While moving towards post-COVID normalcy, ensuring physical safety aka social distancing at workplace would remain a key challenge for HR. This difficulty is because of the requirement of a different physical arrangement of work space, migrating from open work place to enclosed work space, touch-free door opening, to meeting room arrangements, batch-wise fractional strength, employee entry and exit, etc. Most organisations, typically mid-to-small-size organisations may not be in a position to invest in these kinds of new physical arrangements.
If, at any time, only 30 % or less of employee strength is to be present, then productivity suffers. And at many places, resorting to shift-wise operation from a general shift, may not be viable. All this comes with additional financial burden for companies already reeling under productivity loss.
If employees are not ready mentally, or not in a position to invest in tools that facilitate telecommuting or maybe it’s a case where the work place requirements are such that this kind of remote working is not feasible, then it is a major bottleneck in ensuring the same level of productivity. As such, our homes and family size are not equipped to offer a dedicated place for Work From Home (WFH) to happen smoothly.
Even if the COVID crisis becomes manageable with a viable solution in the near future, then also, to allay the fear of virus transmission from the minds of employees or public in general, is a major task. Because of this many industries particularly travel, tourism and entertainment, are going to take the biggest hit. The biggest casualty is loss of revenue and with this reduced scale of operation, maintaining the work force at previous strength is not possible at all.
This issue throws few other challenges of Talent Management–namely performance measurement, selective forced leave (furlough), online training, compensation and career planning. Having many employees at various levels, working full time from home for the first time, without collaboration with working teams and face-to-face interaction, assigning responsibility and getting the work done, is the hardest part that organizations will face with growing intensity. The ensuing battle between people and resources is here to stay.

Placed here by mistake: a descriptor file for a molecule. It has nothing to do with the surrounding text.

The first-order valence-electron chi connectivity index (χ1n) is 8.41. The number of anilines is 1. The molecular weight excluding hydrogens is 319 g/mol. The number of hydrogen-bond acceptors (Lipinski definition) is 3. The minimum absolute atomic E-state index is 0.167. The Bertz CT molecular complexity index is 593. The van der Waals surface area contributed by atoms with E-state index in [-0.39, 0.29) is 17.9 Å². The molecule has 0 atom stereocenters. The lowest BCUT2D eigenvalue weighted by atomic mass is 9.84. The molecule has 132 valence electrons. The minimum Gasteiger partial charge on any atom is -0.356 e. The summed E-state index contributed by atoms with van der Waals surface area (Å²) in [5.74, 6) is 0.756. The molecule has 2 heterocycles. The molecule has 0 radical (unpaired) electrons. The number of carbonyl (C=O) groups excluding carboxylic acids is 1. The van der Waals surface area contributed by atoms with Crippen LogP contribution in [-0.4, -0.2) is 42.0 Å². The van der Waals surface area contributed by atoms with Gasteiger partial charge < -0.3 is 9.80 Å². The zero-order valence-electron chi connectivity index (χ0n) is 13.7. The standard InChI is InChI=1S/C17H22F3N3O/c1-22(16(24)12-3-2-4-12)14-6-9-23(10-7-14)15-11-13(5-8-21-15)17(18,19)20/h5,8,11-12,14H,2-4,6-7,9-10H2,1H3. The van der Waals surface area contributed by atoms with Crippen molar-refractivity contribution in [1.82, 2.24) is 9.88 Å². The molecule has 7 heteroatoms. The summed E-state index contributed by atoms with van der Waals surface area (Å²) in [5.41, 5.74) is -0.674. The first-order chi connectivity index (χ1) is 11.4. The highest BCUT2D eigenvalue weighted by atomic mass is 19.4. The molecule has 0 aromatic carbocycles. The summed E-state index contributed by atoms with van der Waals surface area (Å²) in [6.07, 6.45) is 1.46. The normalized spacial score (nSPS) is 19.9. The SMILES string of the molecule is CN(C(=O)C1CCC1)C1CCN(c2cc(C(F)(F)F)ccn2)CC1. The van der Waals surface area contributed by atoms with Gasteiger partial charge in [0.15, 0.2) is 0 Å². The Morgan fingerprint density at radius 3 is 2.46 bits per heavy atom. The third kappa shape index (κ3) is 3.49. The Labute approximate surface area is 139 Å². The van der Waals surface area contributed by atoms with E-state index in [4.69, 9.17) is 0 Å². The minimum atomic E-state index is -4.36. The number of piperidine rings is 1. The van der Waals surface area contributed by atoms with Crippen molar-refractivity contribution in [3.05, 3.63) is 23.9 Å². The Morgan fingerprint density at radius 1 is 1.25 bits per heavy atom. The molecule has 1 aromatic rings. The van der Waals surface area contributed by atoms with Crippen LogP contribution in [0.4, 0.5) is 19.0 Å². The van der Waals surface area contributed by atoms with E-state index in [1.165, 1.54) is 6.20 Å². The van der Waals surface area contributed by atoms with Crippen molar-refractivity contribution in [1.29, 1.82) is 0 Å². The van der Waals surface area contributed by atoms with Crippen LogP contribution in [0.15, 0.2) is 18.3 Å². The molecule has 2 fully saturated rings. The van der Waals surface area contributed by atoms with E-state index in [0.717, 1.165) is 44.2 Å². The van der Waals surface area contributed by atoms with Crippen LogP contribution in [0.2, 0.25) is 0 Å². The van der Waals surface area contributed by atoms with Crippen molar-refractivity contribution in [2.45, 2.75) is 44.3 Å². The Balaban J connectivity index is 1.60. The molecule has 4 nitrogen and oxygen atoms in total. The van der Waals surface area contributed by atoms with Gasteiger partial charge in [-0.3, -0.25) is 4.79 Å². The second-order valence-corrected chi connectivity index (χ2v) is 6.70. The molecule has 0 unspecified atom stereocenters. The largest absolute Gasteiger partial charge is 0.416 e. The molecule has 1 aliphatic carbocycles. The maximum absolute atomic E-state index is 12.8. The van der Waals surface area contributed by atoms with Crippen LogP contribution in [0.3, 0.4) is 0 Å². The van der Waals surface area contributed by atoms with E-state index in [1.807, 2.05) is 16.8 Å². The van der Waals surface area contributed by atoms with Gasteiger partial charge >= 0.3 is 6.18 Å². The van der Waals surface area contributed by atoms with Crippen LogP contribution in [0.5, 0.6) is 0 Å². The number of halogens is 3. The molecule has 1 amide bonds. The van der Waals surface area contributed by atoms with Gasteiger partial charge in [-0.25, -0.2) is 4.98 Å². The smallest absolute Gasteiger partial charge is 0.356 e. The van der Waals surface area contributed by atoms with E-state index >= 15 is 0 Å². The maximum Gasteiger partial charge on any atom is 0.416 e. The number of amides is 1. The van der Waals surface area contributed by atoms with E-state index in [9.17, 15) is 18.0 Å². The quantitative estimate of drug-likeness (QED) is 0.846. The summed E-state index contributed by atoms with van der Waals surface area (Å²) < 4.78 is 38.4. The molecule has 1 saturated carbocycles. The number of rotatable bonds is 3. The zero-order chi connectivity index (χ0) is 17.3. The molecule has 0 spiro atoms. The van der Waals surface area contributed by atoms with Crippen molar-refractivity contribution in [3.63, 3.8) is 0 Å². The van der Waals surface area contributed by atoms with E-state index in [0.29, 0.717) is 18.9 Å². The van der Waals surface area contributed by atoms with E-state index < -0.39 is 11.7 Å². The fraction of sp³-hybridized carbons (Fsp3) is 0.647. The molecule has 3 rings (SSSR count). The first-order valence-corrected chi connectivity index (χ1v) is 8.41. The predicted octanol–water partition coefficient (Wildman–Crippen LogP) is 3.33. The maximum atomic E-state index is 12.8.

Overcoming the psychological barrier of the need for frequent reviews and work-before-me syndrome is hard to overcome!
The Performance Management System for few industries needs to be reworked.
Employees are under immense stress because of the lockdown stretching for months on end. The physical and mental stress has only added to the list of uncertainties–ranging from whose job is at risk, to chances of catching corona virus at work place, to becoming a carrier and spreading it to one’s own family—these fears have engulfed people’s mind, the world over. The HR has to resort to consistent counselling and realistically sharing the problems and possible solutions with all the employees.
If the organisation can afford to hold back Leave Without Pay (LWP) or forced resignations, can it prepare the employees with online training for some other skills? And for how long? Should it pay generous VRS scheme? These are some of the major challenges that organizations would be besieged with. Unfortunately, there are no straight-jacketed or simplistic answers for this.
To help the industries cope with the loss of business, many are offering either reduced pay packets uniformly or, graded pay cuts across levels. Some are freezing recruitments for few months, to even more than two years. Some are not offering any bonus or incentive for the time being.
These are some temporary solutions organisations could possibly adopt to cope with the crushing financial burden. Working out the realistic mix-match solution is the HR’s responsibility.